Vincent Neil Emerson Takes On The Hardships Life Throws At You With New “High On Gettin’ By”

Hannah Diane

The real world can be scary.

Once you’re finally out of school, or out of the parents’ house, reality finally starts to set in. Student debt, living expenses, bills…all that shit that just sucks.

Sometimes it can be overwhelming, and you find yourself happy with just getting by.

We’ve seen several country artists write songs about these hardships over the years, and now we have an up-and-comer who paints that picture perfectly: Vincent Neil Emerson.

The East Texas native has a self-titled album slated to be released on June 25, and today he dropped “High on Gettin’ By,” the perfect tribute to the struggles of the workin’ class.

Emerson had this to say about the song, which he wrote at a time when it seemed like nothing was going right:

“This was one of the first songs I wrote for this record, if not the first song. It’s one of those that just kind of came out very free flowing and naturally.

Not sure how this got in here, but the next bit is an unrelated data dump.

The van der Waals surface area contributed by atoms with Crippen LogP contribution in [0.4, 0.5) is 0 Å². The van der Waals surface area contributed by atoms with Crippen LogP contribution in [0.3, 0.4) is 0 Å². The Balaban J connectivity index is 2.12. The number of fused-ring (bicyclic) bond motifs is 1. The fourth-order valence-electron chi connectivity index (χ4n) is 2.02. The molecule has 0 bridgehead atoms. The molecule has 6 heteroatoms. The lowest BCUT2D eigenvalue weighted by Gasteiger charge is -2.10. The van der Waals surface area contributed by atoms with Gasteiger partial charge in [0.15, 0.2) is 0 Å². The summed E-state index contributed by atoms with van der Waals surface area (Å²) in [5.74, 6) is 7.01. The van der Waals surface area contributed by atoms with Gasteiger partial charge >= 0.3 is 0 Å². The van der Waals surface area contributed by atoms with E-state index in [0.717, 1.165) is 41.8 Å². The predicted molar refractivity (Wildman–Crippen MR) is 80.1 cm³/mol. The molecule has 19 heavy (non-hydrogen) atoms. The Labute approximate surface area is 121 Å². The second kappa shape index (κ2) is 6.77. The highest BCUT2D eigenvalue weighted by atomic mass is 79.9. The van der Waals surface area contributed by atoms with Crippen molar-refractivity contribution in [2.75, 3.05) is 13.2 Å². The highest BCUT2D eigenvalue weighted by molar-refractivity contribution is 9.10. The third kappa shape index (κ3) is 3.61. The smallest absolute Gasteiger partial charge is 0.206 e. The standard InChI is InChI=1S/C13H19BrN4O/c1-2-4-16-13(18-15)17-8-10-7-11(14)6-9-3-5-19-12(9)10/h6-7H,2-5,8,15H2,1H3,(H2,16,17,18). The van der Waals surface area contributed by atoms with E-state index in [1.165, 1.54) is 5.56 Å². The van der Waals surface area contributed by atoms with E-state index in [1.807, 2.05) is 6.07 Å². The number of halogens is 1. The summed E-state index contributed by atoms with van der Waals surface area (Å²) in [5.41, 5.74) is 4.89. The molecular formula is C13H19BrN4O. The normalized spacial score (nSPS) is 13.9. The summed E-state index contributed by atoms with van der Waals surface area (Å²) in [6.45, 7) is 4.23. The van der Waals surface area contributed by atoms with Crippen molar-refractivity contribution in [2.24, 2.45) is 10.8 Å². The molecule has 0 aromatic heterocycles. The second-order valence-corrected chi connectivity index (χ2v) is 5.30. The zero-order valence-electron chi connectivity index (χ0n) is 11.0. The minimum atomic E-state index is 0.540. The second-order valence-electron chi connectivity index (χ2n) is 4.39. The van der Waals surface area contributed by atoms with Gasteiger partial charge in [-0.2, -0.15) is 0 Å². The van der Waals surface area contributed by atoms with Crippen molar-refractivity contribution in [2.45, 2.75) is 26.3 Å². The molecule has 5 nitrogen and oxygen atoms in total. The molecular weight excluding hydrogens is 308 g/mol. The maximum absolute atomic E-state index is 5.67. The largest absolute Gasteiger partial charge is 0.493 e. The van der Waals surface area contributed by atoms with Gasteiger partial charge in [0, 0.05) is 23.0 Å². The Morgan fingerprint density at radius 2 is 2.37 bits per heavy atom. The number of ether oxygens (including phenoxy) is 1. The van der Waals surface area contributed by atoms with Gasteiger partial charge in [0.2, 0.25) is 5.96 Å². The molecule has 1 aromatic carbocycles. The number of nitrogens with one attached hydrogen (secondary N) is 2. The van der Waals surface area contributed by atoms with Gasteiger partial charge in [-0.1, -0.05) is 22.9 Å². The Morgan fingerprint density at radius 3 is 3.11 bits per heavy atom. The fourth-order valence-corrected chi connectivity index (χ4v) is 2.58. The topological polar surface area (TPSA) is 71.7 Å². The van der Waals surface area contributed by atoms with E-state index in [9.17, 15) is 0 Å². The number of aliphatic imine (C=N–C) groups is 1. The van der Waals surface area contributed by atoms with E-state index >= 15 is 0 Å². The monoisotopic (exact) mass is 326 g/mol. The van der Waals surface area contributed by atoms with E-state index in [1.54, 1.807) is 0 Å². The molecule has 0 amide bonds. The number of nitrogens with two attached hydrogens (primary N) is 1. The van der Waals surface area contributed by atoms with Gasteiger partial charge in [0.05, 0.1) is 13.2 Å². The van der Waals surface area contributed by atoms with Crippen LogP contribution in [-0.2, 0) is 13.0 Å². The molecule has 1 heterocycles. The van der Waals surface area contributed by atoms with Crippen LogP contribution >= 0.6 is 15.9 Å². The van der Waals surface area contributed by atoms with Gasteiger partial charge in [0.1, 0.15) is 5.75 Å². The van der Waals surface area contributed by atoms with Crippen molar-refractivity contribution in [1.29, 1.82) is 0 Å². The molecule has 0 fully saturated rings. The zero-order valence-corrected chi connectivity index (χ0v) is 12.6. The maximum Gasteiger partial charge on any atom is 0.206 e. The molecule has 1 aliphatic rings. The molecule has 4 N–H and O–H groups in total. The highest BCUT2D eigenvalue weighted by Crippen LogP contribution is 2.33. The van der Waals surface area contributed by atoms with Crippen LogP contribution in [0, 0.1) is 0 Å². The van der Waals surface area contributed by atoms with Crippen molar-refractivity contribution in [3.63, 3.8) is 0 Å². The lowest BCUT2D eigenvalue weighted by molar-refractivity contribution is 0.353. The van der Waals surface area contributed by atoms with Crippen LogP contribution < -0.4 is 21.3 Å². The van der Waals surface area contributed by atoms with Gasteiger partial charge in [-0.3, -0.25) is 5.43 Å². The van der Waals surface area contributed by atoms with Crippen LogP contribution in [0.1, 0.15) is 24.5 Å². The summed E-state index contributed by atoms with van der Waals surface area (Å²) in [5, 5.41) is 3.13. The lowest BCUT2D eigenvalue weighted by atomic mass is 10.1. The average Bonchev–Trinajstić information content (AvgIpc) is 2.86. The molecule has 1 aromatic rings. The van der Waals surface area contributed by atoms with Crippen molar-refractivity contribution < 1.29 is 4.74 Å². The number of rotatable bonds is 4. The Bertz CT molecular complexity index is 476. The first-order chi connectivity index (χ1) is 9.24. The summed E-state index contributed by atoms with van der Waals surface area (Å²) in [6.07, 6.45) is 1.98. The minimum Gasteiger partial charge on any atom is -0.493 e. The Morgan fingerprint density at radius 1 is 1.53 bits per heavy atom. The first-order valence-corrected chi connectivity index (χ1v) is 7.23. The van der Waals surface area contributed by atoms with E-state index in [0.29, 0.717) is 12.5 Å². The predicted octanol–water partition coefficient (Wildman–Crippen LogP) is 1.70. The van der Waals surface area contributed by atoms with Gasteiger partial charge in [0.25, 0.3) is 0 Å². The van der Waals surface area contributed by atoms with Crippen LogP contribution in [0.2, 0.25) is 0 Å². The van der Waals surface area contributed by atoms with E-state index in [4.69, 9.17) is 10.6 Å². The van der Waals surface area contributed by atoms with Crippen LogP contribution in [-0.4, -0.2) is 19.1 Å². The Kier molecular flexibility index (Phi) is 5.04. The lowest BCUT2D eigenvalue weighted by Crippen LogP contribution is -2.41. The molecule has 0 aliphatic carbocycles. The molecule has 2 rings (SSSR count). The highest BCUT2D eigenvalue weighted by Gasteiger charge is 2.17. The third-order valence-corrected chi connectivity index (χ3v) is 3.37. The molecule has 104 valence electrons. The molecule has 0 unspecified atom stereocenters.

I wrote it at a time in my life where I felt like everything was falling apart. I didn’t know what to do, so I started writing. This song probably means the most to me out of all the songs on the album, because it’s a blessing to be where I am right now.”

The lyrics speak for themselves:

“I got my first child on the way
And the bills are all unpaid
I should have finished high school
Got a job and learned to save
But the words keep on fallin’
And the highway keeps on callin’
To my pen

If I could make myself a deal
Then I might not have to steal
Aww but something’s bound to break
With all the spinnin’ of the wheels
Well I came here for the music
And I can’t afford to lose it after all

Well I been drunk
On the ideas of my future
And I been high
On gettin’ by”

The song was produced by Texas legend Rodney Crowell, who compared Vincent to the Texas folk-singer tradition of guys like Guy Clark, Townes Van Zandt, Ray Wylie Hubbard, and Steve Earle.

And while “High on Gettin’ By” is an honest look at the hardships of everyday life, Emerson says that it’s also a reminder to stand up to everything that’s thrown at you and just keep going:

“I think with any time you’re writing about really sad stuff it’s just human nature to want to find a resolve, find a resolution and find that light at the end of the tunnel, and try to find a way to push back and say like, ‘I’m not giving up.’”

A beer bottle on a dock



A beer bottle on a dock